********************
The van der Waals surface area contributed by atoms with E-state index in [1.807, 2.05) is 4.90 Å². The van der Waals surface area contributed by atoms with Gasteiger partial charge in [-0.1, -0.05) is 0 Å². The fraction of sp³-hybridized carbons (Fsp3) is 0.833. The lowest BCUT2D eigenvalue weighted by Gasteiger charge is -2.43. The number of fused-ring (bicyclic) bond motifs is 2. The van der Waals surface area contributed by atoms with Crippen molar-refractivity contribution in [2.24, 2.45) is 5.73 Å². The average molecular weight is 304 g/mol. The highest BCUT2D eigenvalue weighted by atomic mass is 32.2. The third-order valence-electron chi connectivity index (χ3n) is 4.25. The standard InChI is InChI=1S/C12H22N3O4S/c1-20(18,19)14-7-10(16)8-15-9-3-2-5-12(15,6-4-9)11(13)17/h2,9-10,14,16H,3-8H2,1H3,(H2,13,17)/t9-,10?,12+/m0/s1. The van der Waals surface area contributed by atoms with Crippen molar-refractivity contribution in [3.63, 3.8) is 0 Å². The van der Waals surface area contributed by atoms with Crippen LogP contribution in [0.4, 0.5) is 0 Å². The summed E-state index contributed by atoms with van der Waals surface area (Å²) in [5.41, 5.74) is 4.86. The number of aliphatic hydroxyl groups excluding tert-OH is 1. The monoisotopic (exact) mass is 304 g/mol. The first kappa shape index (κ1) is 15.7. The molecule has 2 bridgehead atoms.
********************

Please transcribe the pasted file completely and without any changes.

The van der Waals surface area contributed by atoms with E-state index in [1.807, 2.05) is 4.90 Å². The van der Waals surface area contributed by atoms with Gasteiger partial charge in [-0.1, -0.05) is 0 Å². The fraction of sp³-hybridized carbons (Fsp3) is 0.833. The lowest BCUT2D eigenvalue weighted by Gasteiger charge is -2.43. The number of fused-ring (bicyclic) bond motifs is 2. The van der Waals surface area contributed by atoms with Crippen molar-refractivity contribution in [2.24, 2.45) is 5.73 Å². The average molecular weight is 304 g/mol. The highest BCUT2D eigenvalue weighted by atomic mass is 32.2. The third-order valence-electron chi connectivity index (χ3n) is 4.25. The standard InChI is InChI=1S/C12H22N3O4S/c1-20(18,19)14-7-10(16)8-15-9-3-2-5-12(15,6-4-9)11(13)17/h2,9-10,14,16H,3-8H2,1H3,(H2,13,17)/t9-,10?,12+/m0/s1. The van der Waals surface area contributed by atoms with Crippen molar-refractivity contribution in [3.63, 3.8) is 0 Å². The van der Waals surface area contributed by atoms with Crippen LogP contribution in [0.4, 0.5) is 0 Å². The summed E-state index contributed by atoms with van der Waals surface area (Å²) in [5.41, 5.74) is 4.86. The number of aliphatic hydroxyl groups excluding tert-OH is 1. The monoisotopic (exact) mass is 304 g/mol. The first kappa shape index (κ1) is 15.7. The molecule has 2 bridgehead atoms.